PurposeThe side-to-side differences within an individual’s suprascapular notch (SSN) and the clinical characteristics of an ossified superior transverse scapular ligament are unclear. Therefore, the morphological asymmetry of the SSN was investigated, and the factors associated with the ossification of the superior transverse scapular ligament were analyzed.Methods Two hundred and seventy-six computed tomography images were retrospectively analyzed, which included those of both scapulae of Asian patients (mean age, 62.1 ± 19.1 years; males, 197) with high-energy injuries or respiratory diseases. Variations in the SSN were classified into six types based on Rengachary’s classification using reconstructed three-dimensional computed tomography. The group with a type VI SSN (completely ossified superior transverse scapular ligament) in at least one scapula was compared with the other group for age, sex, and chronic comorbidities.ResultsAmong 276 patients, 95 (34.4%) had asymmetric SSNs and 15 (5.4%) had type VI SSNs. There were no significant differences in age, sex, or comorbidities between both the groups. However, on comparing age groups, the prevalence of type VI SSN was higher in patients aged > 70 years than in those aged < 70 years. Fifteen patients had type VI SSNs, which were unilateral in 10 patients.Conclusion Asymmetric SSNs were observed in a third of the Asian patients. There were variations in SSNs between individuals and also within an individual. In the cases with suprascapular nerve paralysis, the difference in SSN morphology compared to a healthy side should be considered.Level of evidenceIII.
Book
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In recent years, tunnel syndromes or entrapment neuropathies have become increasingly recognized as a cause of pain and dysfunction in various parts of the human body. The third edition continues to probe the origins of these painful syndromes and to propose the possible causes that lead to them.This edition,similar to the preceding two,is intended to give a quick overview of the definition ,anatomy, etiology, clinical symptoms and signs,and treatment of tunnel syndromes. Like the first two editions, this book is intended for a wide spectrum of medical students, general practitioners, and specialists from diferent fields of medicine, not only those whose primary concern is surgery. The third edition of the book has nine new syndromes, bnringing the total number described in the book to more than 50.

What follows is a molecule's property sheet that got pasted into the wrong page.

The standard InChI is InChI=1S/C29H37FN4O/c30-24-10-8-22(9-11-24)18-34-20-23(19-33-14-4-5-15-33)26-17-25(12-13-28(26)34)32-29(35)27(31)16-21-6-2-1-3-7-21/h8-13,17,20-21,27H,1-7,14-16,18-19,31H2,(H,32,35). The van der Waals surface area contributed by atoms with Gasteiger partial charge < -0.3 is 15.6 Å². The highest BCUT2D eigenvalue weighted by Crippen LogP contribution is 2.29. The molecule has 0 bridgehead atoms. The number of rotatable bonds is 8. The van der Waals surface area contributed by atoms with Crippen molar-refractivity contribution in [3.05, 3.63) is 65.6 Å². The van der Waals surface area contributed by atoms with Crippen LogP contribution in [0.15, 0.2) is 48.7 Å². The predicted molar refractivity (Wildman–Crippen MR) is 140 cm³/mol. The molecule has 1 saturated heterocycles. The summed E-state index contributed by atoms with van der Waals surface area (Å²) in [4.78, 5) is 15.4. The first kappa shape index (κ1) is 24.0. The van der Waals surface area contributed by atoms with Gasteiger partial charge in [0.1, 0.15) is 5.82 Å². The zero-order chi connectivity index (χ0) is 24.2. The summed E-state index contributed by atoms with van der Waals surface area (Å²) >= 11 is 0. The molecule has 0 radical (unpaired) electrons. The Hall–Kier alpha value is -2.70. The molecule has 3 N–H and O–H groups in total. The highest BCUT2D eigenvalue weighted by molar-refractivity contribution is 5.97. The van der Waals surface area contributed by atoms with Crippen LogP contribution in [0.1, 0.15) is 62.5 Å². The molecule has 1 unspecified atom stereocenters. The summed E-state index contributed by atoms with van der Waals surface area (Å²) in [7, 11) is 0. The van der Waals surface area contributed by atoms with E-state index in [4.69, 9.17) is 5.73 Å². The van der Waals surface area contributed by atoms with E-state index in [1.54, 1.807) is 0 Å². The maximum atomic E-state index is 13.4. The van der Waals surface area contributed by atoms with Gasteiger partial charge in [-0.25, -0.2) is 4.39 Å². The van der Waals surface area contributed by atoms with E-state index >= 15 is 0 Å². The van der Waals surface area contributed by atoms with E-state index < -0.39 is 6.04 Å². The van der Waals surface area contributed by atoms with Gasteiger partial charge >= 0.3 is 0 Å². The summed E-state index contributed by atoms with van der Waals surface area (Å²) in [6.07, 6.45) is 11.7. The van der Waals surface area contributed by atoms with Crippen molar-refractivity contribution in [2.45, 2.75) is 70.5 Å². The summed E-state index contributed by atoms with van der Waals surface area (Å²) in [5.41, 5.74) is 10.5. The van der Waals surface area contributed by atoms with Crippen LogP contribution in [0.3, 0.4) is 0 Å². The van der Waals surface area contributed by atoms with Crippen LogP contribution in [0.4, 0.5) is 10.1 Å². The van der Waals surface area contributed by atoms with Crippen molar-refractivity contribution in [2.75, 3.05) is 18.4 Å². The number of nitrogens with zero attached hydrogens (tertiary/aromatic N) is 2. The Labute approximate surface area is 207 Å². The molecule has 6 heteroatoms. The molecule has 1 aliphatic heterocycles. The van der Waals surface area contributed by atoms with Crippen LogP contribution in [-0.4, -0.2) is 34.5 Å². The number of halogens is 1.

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Complete ossification of the superior transverse scapular ligament is generally considered to be rare and has not been previously described in a Nigerian. In the diagnosis of suprascapular nerve entrapment syndrome, variations in the anatomy of the superior transverse scapular ligament must be considered as possible etiologic factors, as illustrated by this case report
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The morphology of the suprascapular notch has been associated with suprascapular entrapment neuropathy, as well as injury to the suprascapular nerve in arthroscopic shoulder procedures. This study aimed to describe the morphology and morphometry of the suprascapular notch. The suprascapular notch in 138 scapulae was classified into six types based on the description by Rengachary. The suprascapular notch was present in 135 (97.8%) scapulae. Type III notch, a symmetrical U shaped notch with nearly parallel lateral margins, was the most prevalent type, appearing in 40 (29%) scapulae. The mean distance from the notch to the supraglenoid tubercle was 28.7 ± 3.8 mm. This varied with the type of notch, being longest in type IV (30.1 ± 1.8 mm) and shortest in type III (27.3 ± 2.3 mm). The mean distance between the posterior rim of the glenoid cavity and the medial wall of the spinoglenoid notch at the base of the scapular spine was found to be 15.8 ± 2.2 mm. Type III notch was the most prevalent, as found in other populations. In a significant number of cases the defined safe zone may not be adequate to eliminate the risk of nerve injury during arthroscopic shoulder procedures, even more so with type I and II notches.